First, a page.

The pulley is hidden in the rubber chicken. Pulley = chicken.
This key absurdity, which eluded me for a good hour, is highly emblematic of the experience of playing Monkey Island (1990): frustrating, outlandish, but oh-so-weirdly funny when it comes together.
So, if you’re a sucker for a brain-bender, have a penchant for bad puns, or maintain an unhealthy relationship with late-80’s pop culture, please join me as I sail for the high seas with the dashing, infamous Guybrush Threepwood in...
Hey it’s my first HD rerelease! TSoMI: Special Edition, which I played on PS3, lets you switch back and forth, with the press of a button, between modern graphics and the original badly ageing pixels. It even adds decent voice acting. I mostly played with the “new look”, since I like the voices, but functionally the game is exactly the same as the one many of you first played 25 years ago.
One in a long string of hits by the now-defunct LucasArts, Monkey Island is an early example of the kind of funny, engaging, player-friendly adventures that would come to define the careers of its core creative team of Tim Schafer (Psychonauts), Ron Gilbert (The Cave), and Dave Grossman (Back to the Future: A Telltale Game). Of course, as well-established as its legacy might be, we still have to take the game on its own merits. MI is a point-and-click, which means that everything involves moving a cursor around screen, finding objects to interact with, and figuring out their use. Typically, said uses will be comically obtuse, like our pulley-embedded chicken above, but the game’s twisted logic does start to make sense after a while. More importantly, the story - wannabe pirate Guybrush Threepwood faces off agains the evil ghost pirate LeChuck - is suitably hilarious.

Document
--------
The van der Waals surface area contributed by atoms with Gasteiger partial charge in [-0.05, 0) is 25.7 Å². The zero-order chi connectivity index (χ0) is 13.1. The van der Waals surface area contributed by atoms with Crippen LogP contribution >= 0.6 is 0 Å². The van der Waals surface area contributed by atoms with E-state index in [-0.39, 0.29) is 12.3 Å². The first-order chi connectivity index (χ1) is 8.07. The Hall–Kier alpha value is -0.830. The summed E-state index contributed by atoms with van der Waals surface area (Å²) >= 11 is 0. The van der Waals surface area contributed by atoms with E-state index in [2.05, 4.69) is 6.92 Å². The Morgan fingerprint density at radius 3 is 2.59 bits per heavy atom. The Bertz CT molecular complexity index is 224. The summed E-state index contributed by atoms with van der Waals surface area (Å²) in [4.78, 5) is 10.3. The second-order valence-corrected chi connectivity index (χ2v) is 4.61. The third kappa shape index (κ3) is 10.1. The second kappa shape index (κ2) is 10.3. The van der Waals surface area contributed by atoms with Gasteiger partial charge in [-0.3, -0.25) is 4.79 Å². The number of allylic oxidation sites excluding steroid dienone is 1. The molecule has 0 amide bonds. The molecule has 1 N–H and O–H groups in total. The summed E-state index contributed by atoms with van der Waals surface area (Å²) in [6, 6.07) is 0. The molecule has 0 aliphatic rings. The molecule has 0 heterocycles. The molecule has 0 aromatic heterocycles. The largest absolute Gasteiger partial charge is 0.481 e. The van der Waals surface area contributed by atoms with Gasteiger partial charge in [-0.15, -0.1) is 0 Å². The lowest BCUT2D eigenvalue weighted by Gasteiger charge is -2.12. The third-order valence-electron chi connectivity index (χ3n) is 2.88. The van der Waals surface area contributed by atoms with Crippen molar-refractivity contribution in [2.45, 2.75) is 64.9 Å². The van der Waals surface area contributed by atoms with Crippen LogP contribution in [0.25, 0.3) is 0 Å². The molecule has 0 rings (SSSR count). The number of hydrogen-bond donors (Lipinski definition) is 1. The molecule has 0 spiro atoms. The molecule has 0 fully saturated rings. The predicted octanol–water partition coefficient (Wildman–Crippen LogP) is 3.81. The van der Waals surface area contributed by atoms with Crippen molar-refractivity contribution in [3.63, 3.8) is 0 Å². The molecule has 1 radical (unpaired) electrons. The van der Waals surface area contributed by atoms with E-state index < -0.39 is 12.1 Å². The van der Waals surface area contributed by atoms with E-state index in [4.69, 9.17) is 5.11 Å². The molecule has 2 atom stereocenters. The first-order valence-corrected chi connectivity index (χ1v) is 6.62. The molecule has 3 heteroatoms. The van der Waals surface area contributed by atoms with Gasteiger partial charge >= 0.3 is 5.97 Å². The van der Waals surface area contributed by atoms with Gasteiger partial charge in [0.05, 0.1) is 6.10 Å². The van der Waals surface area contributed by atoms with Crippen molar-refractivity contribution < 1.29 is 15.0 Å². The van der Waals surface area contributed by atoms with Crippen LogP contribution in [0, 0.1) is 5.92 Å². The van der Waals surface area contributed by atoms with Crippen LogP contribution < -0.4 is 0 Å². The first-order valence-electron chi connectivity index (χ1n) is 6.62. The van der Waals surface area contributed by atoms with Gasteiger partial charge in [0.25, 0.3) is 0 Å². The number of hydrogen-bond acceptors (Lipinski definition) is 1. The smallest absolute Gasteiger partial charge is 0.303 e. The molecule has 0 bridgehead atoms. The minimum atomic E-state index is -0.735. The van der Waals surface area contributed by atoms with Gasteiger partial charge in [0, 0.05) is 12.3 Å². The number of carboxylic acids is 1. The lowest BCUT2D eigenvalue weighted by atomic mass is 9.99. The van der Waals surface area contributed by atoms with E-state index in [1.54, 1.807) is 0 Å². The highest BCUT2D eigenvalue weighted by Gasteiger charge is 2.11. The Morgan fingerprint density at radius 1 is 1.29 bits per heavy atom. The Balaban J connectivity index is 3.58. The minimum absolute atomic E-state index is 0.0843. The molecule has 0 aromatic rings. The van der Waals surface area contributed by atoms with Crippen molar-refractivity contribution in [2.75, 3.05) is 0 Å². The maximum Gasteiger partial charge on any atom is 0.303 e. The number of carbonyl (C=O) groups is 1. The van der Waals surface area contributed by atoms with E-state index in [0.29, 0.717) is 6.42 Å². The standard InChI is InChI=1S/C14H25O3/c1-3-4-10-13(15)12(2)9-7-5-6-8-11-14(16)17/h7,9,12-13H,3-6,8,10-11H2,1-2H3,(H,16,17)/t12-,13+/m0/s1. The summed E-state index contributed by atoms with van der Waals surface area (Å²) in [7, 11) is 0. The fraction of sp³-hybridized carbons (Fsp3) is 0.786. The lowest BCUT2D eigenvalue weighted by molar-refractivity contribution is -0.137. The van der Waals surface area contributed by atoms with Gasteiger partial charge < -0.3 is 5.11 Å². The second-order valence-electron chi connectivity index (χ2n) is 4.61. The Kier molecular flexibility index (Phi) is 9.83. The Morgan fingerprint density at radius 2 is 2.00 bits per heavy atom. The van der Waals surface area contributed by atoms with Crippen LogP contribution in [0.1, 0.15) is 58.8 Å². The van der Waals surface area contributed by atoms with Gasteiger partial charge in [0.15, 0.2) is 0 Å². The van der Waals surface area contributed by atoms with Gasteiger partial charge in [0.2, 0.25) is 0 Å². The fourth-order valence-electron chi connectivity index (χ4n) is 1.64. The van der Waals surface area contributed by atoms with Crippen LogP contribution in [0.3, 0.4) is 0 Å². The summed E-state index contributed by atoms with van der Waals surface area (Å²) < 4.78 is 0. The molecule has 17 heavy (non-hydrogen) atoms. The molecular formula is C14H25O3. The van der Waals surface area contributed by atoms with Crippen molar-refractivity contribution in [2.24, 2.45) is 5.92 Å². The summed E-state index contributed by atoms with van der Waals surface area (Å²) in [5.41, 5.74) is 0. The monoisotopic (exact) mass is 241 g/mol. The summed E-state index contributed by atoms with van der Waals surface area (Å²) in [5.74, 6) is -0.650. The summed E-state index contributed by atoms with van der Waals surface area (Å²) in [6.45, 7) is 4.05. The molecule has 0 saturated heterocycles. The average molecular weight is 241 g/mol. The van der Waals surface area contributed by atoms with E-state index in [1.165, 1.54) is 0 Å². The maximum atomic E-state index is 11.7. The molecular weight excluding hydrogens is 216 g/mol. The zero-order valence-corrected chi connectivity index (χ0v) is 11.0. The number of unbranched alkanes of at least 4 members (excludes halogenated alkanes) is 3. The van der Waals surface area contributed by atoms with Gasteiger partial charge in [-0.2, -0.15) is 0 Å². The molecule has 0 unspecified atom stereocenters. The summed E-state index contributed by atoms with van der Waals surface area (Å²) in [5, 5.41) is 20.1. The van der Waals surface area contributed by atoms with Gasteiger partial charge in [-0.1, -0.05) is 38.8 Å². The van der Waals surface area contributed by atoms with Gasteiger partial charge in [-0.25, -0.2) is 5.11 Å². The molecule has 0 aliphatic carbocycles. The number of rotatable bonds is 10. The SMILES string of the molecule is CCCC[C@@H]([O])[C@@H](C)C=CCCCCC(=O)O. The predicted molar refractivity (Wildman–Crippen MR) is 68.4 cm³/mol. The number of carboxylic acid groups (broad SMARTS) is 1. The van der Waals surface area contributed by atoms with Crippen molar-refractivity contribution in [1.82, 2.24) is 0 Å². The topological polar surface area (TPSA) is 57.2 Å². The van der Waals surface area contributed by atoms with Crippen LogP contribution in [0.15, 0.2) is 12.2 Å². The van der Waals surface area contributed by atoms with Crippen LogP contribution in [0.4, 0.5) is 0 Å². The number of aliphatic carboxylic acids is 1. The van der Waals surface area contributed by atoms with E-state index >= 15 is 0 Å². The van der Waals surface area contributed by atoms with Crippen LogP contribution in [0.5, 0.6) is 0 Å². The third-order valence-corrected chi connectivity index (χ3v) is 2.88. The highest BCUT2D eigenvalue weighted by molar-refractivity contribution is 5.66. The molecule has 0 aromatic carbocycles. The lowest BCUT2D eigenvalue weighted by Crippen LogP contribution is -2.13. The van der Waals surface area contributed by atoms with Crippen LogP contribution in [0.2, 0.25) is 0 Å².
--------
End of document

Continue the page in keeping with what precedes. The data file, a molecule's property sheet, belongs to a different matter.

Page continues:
The pixels might be coming apart at the seams (though, as mentioned, you can “remaster” on the fly), but otherwise this genre hasn’t really changed that much over the decades. Gamers wary of the “USE BALLOON ANIMAL WITH CORPSE” design philosophy won’t find much to change their opinion here, but the fact that it is so very funny makes it a worthwhile struggle. In my opinion.
How can you not love Monkey Island? Widely considered one of the funniest games ever written, it’s chock full of goofy puzzles, painful puns, and something called Insult Swordfighting, which I feel might stop a lot of wars (or perhaps start some).
TSoMI is definitely a must-play, but I could write a long list of equally stellar titles to try if you’re up for more goofy fun. Day of the Tentacle is a gem of the era, but more recent entries for the graphics-inclined include Broken Age, The Cave, and the adorable Machinarium. The other Monkey Island titles are all good, even the unfairly maligned PS2 entry (which was actually my original introduction to the series).
Re-releases and sequels
Yes. The one I played, which is available on Steam for a song. (Or, if you prefer, one New Grog bottle cap traded to the umbrella salesman who will give you the broken umbrella that you can use to float over the canyon to land on the treetop to knock the coconut on the old man’s head to make him curse the monkey to learn a new insult to shout at your computer screen until Monkey Island spontaneously downloads.)